does the test piece Have to be square before you start. if so, then I would have to re-square the test piece before a second test can be done on the table saw using the same piece of (plywood test piece). I cut my first side (marked 1 and 5) then went to second side... used a framing square it was extremely close to square. I cut my 3rd and 4th side with same results... but when I used my framing square to square side 4 and side (1 and 5) it was off a ton... what am I doing wrong... shouldn't I see a gradual additional space per side I cut.. .until I get to the final side that would show an accumulation of all sides...???? very frustrating.

1 month ago

Seems weird to go to all that fine adjustment work on a wooden panel with wooden miter slot runners.

1 month ago

You are incredibly articulate and methodical.

1 month ago

I think it's best to move America. I am tired of being here in South Africa and getting acrewed by all the middle men. Prices are ridiculous here.

1 month ago

Thanks for the video

1 month ago

I'm thinking about making a table saw sled to replace and update my current sled. The new one will be similar in size and design, but will include stops and T-tracs for hold downs. My current sled is fairly heavy and awkward to move. In an effort to lighten the new sled, I am thinking of putting holes in the bed of the new sled ( 1 inch holes in a 2 inch on center pattern). Can you think of any drawbacks to doing this?

1 month ago

Saw dust can get in the holes and cause it to bind, or get under the guid

1 month ago

You make me so jealous looking at those Powermatic machines. ;-)

1 month ago

I watched another build, and the guy used high density polyethylene for the runners. He pre-cut runners of hardwood and having the proper setting on his table saw with the wood version, he then cut the poly runners off that setting. Worked really slick!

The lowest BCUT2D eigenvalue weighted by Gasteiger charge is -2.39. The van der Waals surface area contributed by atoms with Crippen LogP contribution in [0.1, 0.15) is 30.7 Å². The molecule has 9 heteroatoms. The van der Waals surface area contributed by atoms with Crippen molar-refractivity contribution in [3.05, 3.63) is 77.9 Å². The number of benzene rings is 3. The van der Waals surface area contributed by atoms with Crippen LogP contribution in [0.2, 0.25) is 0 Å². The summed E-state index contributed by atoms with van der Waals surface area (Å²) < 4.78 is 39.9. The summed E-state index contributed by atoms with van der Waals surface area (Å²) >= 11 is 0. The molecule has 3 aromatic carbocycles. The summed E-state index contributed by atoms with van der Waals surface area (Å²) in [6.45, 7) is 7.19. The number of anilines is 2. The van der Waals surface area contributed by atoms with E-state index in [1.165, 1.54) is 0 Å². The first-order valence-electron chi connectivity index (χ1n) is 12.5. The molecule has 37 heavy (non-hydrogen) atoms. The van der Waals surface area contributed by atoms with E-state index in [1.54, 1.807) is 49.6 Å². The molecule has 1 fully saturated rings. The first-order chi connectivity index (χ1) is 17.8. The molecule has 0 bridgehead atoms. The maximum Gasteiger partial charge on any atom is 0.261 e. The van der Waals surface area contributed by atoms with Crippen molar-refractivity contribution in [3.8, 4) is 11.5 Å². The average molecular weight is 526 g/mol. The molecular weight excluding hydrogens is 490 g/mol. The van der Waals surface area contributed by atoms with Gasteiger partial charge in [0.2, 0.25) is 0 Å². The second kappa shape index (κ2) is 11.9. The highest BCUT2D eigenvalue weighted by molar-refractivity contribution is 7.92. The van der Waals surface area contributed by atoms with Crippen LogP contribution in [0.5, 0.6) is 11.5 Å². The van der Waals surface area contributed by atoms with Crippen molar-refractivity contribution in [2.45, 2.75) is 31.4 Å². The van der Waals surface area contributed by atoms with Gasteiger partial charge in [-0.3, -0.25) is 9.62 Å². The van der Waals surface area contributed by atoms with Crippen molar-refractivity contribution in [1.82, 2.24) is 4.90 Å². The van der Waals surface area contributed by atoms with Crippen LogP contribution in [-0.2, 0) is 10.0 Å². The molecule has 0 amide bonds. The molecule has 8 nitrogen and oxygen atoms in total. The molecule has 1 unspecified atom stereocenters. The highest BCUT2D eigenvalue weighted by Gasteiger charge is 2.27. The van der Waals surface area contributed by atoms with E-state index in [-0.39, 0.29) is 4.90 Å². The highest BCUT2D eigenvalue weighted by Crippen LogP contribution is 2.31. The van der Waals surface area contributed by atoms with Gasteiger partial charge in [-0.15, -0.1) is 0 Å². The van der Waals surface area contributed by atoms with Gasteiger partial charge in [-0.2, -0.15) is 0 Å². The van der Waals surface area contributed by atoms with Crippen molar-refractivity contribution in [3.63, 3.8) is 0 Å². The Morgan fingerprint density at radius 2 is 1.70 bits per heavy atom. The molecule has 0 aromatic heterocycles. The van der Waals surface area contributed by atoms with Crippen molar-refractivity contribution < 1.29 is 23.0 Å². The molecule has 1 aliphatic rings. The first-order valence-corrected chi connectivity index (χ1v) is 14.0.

1 month ago

Do you think UHMW plastic would be a good substitute for the runners? Seems like it would be ideal, but I'm not sure how stable it is with changes in shop temperature. In other words, would it expand and bind if the room temperature increased or become sloppy in the slots in really cold temps?

1 month ago

Thank you!

1 month ago

I miss the soul patch in the newer videos. :(

1 month ago

excellent vid. Thanks.

1 month ago

Thanks!!!!! You look just like Carson daily!!!!!!

1 month ago

Thank you for your tips!

1 month ago

Very Impressive! Don't need to go elsewhere....
Excellent Job in presenting going into every detail & tricks of the trade with actual examples.
Jim

1 month ago

Evening Mark. Quick question, is the dust collection system in the background heat pipe and if not. what gauge did you go with.. Looks great...

2 months ago

Thanks for the video. I just used your 5-cut/micrometer method to calibrated my new sled fence. Ironically I was also off only 1.25 thousandths. I got lucky to be that accurate the first time. This is the second sled I've made and I couldn't agree more that there is no more useful jig a woodworker can make.

2 months ago

The classic woodworker conundrum. "Build this basic thing" ... catch is ... the video shows very specialized or expensive equipment. A bandsaw to cut small strips? Why not the tablesaw? You seem to be using the bandsaw in an identical way. I'm new to woodworking and this is a common thing I see in these help videos. Thanks for sharing though; I'm sure many other people will be able to follow along.

2 months ago

YEAH, OK not bad....but if I already have a planer and a joiner in my shop, chances are the last thing I have a need for is a cross cut sled.

2 months ago

That makes no sense.

2 months ago

Remember to remove the Riving knife before attempting to cut your kerf......abuh...

2 months ago

TY this was a great help. :)

2 months ago

Thank you for this video! Do you see any issues with cutting a second slot at 45 degrees in the same sled??

2 months ago

Very comprehensive thanks!

2 months ago

The Festool thing looks like a POS. You like it? Thats hard to imagine.

2 months ago

your explanation of the cuts to make the cross cut perfect was done well.